Sure iOS7 brings a lot of technological advances. But more importantly, it sets a new precedent in the Software Development industry. Here are a reasons:
1). An Elite development team. Many people complain about Apple shutting out developers by not opening up. It’s funny because their code is open, you just have to be willing to pay. Where disgruntled programmers see disappointment, I see a company filtering an elite team of outsourced developers to keep pushing the envelope where only the savviest survive.
2). An evermore demanding market niche. I downloaded ios7 on Monday like most devs. The first thing I noticed was Skype crashing and Testflight failing to install. Only a few days later, Skype’s community forums are flooded with complaints pressing for the company to update their app to iOS7. This may not seem like much, after all it’s just a beta, right? Why did all those devs update ahead of time anyway! Don’t forget this group of devs is growing everyday and at the end of the day their pressure is real! Many people are also paying the $99 dev fee just to have access to the betas. So everyday Apple’s niche market is growing in size and influential pressure. I can’t wait for iOSX! They’ll be releasing pre-pre-alpha candidates!
3). Indies are dying! Apple doesn’t really want indies. The days of making a simple game that scored you millions is over. Apple had a hand in this of course. They deliberately raised AppStore standards. WWDC is an expensive event and all these factors combine so that Apple can have, as mentioned before, an elite team of 24/7 developers that pose no company liability as employees but are at the same time manageable via quality controls they define and who are filtered to result in incorporated LLCs which are, unlike their freelance counterparts, accountable 🙂
I started coding in iOS since 2009. I do it part time because I have a full time job, so I dedicate about 3 hours a day, 5 days a week.
I am a tech guy, always have been. Studied Biochemistry and picked up ASP, PHP and moved into iOS. But because I live in a country where technicians are highly undervalued, I got my MBA in 2000. So I know a thing or two about how to run a business.
So when I started meeting indies in 2009, I approached them and said, “I have some ideas for an app, is anyone interested in working with me?”. Their response was always “No thanks, we all have ideas, we don’t need a business type to come and push us around”.
Something inside me said: “Hey, that’s true, Im a tech guy myself, I should know better”. So I decided to begin coding my own projects. I have about 20 of them out of which 5 developed into half-assed apps, Im currently working on 3 and the other 12 are just titles in my Notes.app.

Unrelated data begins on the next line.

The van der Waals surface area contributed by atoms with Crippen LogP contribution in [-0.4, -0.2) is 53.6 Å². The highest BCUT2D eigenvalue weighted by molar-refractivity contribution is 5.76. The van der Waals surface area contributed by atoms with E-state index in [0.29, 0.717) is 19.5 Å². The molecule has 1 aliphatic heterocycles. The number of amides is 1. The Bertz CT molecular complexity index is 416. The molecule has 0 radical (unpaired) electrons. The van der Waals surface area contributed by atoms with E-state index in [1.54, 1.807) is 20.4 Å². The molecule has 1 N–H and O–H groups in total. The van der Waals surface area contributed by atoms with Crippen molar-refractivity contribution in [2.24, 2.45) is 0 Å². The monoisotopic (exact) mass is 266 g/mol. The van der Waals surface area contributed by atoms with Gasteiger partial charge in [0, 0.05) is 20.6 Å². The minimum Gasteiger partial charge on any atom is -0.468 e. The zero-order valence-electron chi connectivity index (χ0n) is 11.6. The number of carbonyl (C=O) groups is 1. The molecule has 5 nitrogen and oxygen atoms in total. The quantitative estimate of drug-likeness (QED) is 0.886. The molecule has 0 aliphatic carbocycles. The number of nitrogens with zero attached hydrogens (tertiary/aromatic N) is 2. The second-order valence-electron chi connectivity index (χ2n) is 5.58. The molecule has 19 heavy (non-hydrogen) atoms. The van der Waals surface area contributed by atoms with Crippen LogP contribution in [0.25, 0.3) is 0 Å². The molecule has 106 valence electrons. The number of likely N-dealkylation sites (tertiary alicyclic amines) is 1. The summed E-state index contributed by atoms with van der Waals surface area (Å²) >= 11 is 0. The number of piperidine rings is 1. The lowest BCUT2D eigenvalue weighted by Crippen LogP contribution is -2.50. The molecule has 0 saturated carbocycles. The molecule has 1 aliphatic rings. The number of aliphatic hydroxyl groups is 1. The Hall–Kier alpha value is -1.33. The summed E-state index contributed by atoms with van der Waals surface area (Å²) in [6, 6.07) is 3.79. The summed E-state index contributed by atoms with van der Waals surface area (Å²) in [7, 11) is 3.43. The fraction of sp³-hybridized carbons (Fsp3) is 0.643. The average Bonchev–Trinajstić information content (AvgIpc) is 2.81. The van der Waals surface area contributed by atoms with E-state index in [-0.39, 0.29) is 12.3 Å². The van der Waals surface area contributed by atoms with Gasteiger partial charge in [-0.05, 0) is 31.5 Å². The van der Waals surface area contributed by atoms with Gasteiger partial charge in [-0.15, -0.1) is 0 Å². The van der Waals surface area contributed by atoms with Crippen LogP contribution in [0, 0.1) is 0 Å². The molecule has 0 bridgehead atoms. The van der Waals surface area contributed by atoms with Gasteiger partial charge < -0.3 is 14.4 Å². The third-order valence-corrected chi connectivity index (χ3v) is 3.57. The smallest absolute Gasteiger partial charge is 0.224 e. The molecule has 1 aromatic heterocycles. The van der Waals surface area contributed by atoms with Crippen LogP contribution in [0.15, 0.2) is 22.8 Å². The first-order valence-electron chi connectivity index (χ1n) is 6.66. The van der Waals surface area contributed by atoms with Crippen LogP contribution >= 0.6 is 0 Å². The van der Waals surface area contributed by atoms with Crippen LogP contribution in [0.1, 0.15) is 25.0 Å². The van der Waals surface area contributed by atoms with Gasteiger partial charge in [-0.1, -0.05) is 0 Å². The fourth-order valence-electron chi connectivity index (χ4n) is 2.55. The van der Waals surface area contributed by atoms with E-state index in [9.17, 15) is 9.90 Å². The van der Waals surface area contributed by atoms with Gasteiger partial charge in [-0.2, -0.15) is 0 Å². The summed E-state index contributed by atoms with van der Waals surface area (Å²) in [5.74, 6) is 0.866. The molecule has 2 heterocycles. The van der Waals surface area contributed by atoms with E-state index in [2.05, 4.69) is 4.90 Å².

Not only that but I’ve stayed in touch with most of those indies and nobody has made anything out of themselves. No Zyngas, no Halfbricks etc. The more I read tweets and posts and blogs and articles about indies, the more I see they all have trouble marketing games, designing effective games, successfully monetizing games etc. I’m constantly seeing presentations about how a developer “made it big” or at least “worthwile” and he is no longer an indie, but has slyfully re-engineered himself as a development studio (usually 3 or more people). These presentations are usually about their dev career. The funny thing is that most of these presentations almost always include tips like:
Don’t underestimate the power of marketing
Design your app to make it monetizable in the future
Get input from beta testers
Don’t put all your money into a single promotion platform
Hmmmm….This looks a lot like:
Marketing & Sales Plan
It’s still just a Business Plan after all! And after months or years of starving yourself and getting into family or personal financial discussions with your wife or partner, you have nothing to show for except a nice app in the AppStore with a few ratings and about $200 worth of revenue. When a sound business plan could have gotten you a personal loan to cover living expenses and a solid business plan to get you through the first 12 months. After that time you could still have a viable product in the AppStore, money in your pocket, a plan for selling your app profitably into the future, possibly $201 in revenue, but you would still have your sanity…and your wife!
So this is a note to all indies out there. I’m a tech guy myself, I know what its like to be under-appreciated. Swallow your pride, have a few drinks with a business type guy and hear him out. He might know how to get you that studio in 2 months instead of 12.